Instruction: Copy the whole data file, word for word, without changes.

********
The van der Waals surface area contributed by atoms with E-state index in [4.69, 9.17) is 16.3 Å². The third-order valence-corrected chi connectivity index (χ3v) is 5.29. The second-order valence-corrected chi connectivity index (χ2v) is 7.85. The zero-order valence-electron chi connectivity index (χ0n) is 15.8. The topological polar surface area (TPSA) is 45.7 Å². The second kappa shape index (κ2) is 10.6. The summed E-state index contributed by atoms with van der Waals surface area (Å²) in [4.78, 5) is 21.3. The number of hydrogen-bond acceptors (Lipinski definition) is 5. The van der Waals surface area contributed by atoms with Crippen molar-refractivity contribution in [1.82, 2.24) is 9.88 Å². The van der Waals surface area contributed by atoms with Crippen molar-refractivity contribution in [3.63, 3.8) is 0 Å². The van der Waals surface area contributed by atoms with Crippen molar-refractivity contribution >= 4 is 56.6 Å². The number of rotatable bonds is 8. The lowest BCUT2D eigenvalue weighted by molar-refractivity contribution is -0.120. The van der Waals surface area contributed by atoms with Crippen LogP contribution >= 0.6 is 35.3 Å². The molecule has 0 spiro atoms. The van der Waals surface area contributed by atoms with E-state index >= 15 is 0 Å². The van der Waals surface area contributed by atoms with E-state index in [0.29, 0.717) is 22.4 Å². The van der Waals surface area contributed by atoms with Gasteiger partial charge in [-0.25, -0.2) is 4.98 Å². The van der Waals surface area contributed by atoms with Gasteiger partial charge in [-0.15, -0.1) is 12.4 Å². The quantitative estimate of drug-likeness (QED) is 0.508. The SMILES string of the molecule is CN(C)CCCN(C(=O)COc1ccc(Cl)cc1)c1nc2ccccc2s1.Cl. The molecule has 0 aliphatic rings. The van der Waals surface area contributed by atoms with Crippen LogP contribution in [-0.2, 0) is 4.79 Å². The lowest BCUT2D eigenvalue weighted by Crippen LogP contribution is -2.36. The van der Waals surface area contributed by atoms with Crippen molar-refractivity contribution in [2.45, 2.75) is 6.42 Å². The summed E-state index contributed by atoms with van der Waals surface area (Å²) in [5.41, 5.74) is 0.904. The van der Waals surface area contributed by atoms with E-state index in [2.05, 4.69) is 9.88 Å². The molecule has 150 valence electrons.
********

The van der Waals surface area contributed by atoms with E-state index in [4.69, 9.17) is 16.3 Å². The third-order valence-corrected chi connectivity index (χ3v) is 5.29. The second-order valence-corrected chi connectivity index (χ2v) is 7.85. The zero-order valence-electron chi connectivity index (χ0n) is 15.8. The topological polar surface area (TPSA) is 45.7 Å². The second kappa shape index (κ2) is 10.6. The summed E-state index contributed by atoms with van der Waals surface area (Å²) in [4.78, 5) is 21.3. The number of hydrogen-bond acceptors (Lipinski definition) is 5. The van der Waals surface area contributed by atoms with Crippen molar-refractivity contribution in [1.82, 2.24) is 9.88 Å². The van der Waals surface area contributed by atoms with Crippen molar-refractivity contribution in [3.63, 3.8) is 0 Å². The van der Waals surface area contributed by atoms with Crippen molar-refractivity contribution >= 4 is 56.6 Å². The number of rotatable bonds is 8. The lowest BCUT2D eigenvalue weighted by molar-refractivity contribution is -0.120. The van der Waals surface area contributed by atoms with Crippen LogP contribution >= 0.6 is 35.3 Å². The molecule has 0 spiro atoms. The van der Waals surface area contributed by atoms with E-state index >= 15 is 0 Å². The van der Waals surface area contributed by atoms with E-state index in [0.29, 0.717) is 22.4 Å². The van der Waals surface area contributed by atoms with Gasteiger partial charge in [-0.25, -0.2) is 4.98 Å². The van der Waals surface area contributed by atoms with Gasteiger partial charge in [-0.15, -0.1) is 12.4 Å². The quantitative estimate of drug-likeness (QED) is 0.508. The SMILES string of the molecule is CN(C)CCCN(C(=O)COc1ccc(Cl)cc1)c1nc2ccccc2s1.Cl. The molecule has 0 aliphatic rings. The van der Waals surface area contributed by atoms with Crippen LogP contribution in [-0.2, 0) is 4.79 Å². The lowest BCUT2D eigenvalue weighted by Crippen LogP contribution is -2.36. The van der Waals surface area contributed by atoms with Crippen molar-refractivity contribution in [2.45, 2.75) is 6.42 Å². The summed E-state index contributed by atoms with van der Waals surface area (Å²) in [5.41, 5.74) is 0.904. The van der Waals surface area contributed by atoms with E-state index in [2.05, 4.69) is 9.88 Å². The molecule has 150 valence electrons.